And for families on Medicaid, cuts or changes in the federal program affect coverage as well.
The keys to dealing with the complex, ever-changing situation are tenacity and taking the time to learn about the world of insurance, says Melanie. In her book, she remembers how the insurance representative’s scorn at her mention of a lawyer spurred her on:
“As a child, I never liked anyone telling me what I was or wasn’t capable of doing. I looked down at William in that moment and thought, ‘I am not giving up on him and therefore won’t give up on this!’ For me, that was all it took. For someone on the other end of the line to act as if he had the right to dictate my son’s future—never! That day, I was not defeated. That day was the beginning of triumph and perseverance.
As with many things, one of your best tools is knowledge.”
Her book lists facts to know about your insurance plan: the in-network and out-of-network co-pays; percentage of reimbursement for each; in- and out-of-network deductibles; out-of-pocket limit; lifetime cap; yearly limit; is pre-authorization or pre-determination needed for out-of-network providers? What is the submittal process?
While it may sound like another language, the Fowlers are proof that finding time to learn it is crucial for a child diagnosed with autism spectrum disorder—because early childhood intervention is so effective, every minute counts. Says Garnett, “It’s been known now for a good 10 years that if you take a kid when they’re 2 or 3 and you sink the farm [provide every therapy possible] by the age of 8 more than half the kids don’t need services again.”
Look at My Eyes also provides very specific tips on how to get help with coverage, using the Fowler’s journey to clear the way so that others don’t face so many setbacks.
Some of those include:
- If you don’t have ABA coverage under major medical benefits, some companies will pay for ABA under mental health benefits.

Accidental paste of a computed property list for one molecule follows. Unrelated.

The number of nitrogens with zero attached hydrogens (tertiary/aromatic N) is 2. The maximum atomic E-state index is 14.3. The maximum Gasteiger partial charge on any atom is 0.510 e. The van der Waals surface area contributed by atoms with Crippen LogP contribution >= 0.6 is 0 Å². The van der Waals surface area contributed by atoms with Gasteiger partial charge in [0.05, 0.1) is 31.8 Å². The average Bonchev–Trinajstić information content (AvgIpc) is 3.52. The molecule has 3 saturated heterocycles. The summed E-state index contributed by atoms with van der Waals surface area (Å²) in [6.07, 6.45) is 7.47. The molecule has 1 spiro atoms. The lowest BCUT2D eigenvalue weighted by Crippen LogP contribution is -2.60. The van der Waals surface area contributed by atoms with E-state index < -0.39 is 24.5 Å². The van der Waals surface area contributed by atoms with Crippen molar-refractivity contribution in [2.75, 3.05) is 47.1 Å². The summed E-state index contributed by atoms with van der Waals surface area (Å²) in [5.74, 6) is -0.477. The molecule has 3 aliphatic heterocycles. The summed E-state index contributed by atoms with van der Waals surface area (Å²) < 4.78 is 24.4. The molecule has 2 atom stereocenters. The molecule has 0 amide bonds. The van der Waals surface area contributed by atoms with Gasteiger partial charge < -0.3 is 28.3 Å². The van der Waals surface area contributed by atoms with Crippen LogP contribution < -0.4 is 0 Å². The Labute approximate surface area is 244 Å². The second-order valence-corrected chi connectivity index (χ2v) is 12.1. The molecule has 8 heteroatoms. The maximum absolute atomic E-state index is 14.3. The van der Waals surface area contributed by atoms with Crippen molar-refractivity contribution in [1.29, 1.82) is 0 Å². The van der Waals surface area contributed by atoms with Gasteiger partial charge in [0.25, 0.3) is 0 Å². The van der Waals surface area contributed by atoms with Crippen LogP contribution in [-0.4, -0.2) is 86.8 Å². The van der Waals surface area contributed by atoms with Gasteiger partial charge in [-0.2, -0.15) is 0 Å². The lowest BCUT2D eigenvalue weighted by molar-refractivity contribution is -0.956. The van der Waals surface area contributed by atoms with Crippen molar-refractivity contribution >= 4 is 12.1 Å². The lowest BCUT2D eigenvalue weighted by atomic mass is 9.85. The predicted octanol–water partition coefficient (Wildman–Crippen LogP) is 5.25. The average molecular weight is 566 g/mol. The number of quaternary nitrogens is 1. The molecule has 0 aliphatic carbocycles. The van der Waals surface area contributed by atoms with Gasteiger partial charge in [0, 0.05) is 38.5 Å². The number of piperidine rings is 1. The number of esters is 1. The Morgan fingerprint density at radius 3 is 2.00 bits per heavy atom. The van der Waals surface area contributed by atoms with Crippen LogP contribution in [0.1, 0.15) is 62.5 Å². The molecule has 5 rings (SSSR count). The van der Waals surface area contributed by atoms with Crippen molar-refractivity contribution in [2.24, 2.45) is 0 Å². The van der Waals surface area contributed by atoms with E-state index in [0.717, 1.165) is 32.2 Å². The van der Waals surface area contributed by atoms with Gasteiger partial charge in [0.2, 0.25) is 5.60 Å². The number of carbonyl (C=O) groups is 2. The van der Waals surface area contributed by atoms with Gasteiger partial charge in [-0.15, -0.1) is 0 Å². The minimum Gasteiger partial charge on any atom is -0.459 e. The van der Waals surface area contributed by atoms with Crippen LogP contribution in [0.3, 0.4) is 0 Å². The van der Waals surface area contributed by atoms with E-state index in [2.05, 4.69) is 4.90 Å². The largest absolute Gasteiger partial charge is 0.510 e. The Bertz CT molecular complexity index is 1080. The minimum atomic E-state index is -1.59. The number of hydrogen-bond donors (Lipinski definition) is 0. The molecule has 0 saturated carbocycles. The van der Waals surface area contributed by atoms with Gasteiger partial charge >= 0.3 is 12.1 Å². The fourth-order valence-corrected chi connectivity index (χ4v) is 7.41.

- Once you get ABA coverage, be prepared with the paperwork to be reimbursed for the claim—that can include a claim form, tax ID number for the place that provided the treatment and a letter from your developmental pediatrician providing the proper code, which currently is 299.00.
- Never send originals.
For the Fowlers, publication of their book marks an exciting time of getting to share their hard-won experience with people who really need it—families with children who have autism spectrum disorder.
The insurance chapter alone could be required reading, and like the rest of the slim volume, it’s a quick read and remarkably easy to understand. That’s all by design. “It’s really realistic, really raw,” says Melanie. Other chapters include “Grief, Support, and the Big Picture,” “Setting the Bar High,” “The Nitty Gritty: Hands-On Strategies and Helpful Hints” and “In-Home Activities.” And then there’s “Look at My Eyes,” the chapter for which the book was named. One parent of a child with autism spectrum disorder wrote the Fowlers that just the title of the book brought tears to her eyes—they’re the words parents continually use to get an autistic child to listen, to focus, to reach to the outside world.
Seth, who found few fathers around the autism support community at first, adds his thoughts throughout in segments called “Seth Speaks.”
“It’s a short book,” says Melanie, but, continues Seth, “It packs a punch.”
Look at My Eyes will be available for $12.95 at amazon.com and barnesandnoble.com as well as their website lookatmyeyes.com.